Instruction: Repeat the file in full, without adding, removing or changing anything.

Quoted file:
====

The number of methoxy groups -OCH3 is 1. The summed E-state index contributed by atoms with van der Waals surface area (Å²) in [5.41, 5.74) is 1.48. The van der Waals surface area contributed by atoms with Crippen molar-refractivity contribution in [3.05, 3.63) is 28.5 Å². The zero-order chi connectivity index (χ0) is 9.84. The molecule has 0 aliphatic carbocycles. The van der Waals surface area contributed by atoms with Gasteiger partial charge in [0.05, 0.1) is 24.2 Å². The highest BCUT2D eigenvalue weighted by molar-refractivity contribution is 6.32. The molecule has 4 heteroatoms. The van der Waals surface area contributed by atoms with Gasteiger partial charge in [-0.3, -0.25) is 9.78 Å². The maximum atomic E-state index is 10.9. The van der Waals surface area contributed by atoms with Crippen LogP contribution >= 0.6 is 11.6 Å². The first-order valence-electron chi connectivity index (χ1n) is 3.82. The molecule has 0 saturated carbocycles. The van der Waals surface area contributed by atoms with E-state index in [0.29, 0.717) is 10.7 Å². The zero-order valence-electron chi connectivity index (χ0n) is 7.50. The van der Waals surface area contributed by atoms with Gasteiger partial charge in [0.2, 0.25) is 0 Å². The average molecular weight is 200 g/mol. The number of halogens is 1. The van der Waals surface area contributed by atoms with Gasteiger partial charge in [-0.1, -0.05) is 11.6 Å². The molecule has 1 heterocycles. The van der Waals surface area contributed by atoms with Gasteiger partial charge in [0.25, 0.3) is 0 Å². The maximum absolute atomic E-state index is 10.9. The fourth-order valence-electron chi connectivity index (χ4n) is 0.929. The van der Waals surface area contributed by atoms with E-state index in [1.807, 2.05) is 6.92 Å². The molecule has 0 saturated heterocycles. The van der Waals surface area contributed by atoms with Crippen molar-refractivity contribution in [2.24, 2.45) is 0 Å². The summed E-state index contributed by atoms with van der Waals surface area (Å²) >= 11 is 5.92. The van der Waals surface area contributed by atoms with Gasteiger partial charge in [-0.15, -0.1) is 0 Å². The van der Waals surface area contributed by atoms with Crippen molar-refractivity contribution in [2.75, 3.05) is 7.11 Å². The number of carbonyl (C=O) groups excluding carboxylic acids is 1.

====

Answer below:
The number of methoxy groups -OCH3 is 1. The summed E-state index contributed by atoms with van der Waals surface area (Å²) in [5.41, 5.74) is 1.48. The van der Waals surface area contributed by atoms with Crippen molar-refractivity contribution in [3.05, 3.63) is 28.5 Å². The zero-order chi connectivity index (χ0) is 9.84. The molecule has 0 aliphatic carbocycles. The van der Waals surface area contributed by atoms with Gasteiger partial charge in [0.05, 0.1) is 24.2 Å². The highest BCUT2D eigenvalue weighted by molar-refractivity contribution is 6.32. The molecule has 4 heteroatoms. The van der Waals surface area contributed by atoms with Gasteiger partial charge in [-0.3, -0.25) is 9.78 Å². The maximum atomic E-state index is 10.9. The van der Waals surface area contributed by atoms with Crippen LogP contribution >= 0.6 is 11.6 Å². The first-order valence-electron chi connectivity index (χ1n) is 3.82. The molecule has 0 saturated carbocycles. The van der Waals surface area contributed by atoms with E-state index in [0.29, 0.717) is 10.7 Å². The zero-order valence-electron chi connectivity index (χ0n) is 7.50. The van der Waals surface area contributed by atoms with Gasteiger partial charge in [0.2, 0.25) is 0 Å². The average molecular weight is 200 g/mol. The number of halogens is 1. The van der Waals surface area contributed by atoms with Gasteiger partial charge in [-0.1, -0.05) is 11.6 Å². The molecule has 1 heterocycles. The van der Waals surface area contributed by atoms with Gasteiger partial charge in [0.25, 0.3) is 0 Å². The maximum absolute atomic E-state index is 10.9. The fourth-order valence-electron chi connectivity index (χ4n) is 0.929. The van der Waals surface area contributed by atoms with E-state index in [1.807, 2.05) is 6.92 Å². The molecule has 0 saturated heterocycles. The van der Waals surface area contributed by atoms with Crippen molar-refractivity contribution in [2.24, 2.45) is 0 Å². The summed E-state index contributed by atoms with van der Waals surface area (Å²) >= 11 is 5.92. The van der Waals surface area contributed by atoms with Gasteiger partial charge in [-0.15, -0.1) is 0 Å². The van der Waals surface area contributed by atoms with Crippen molar-refractivity contribution in [2.75, 3.05) is 7.11 Å². The number of carbonyl (C=O) groups excluding carboxylic acids is 1.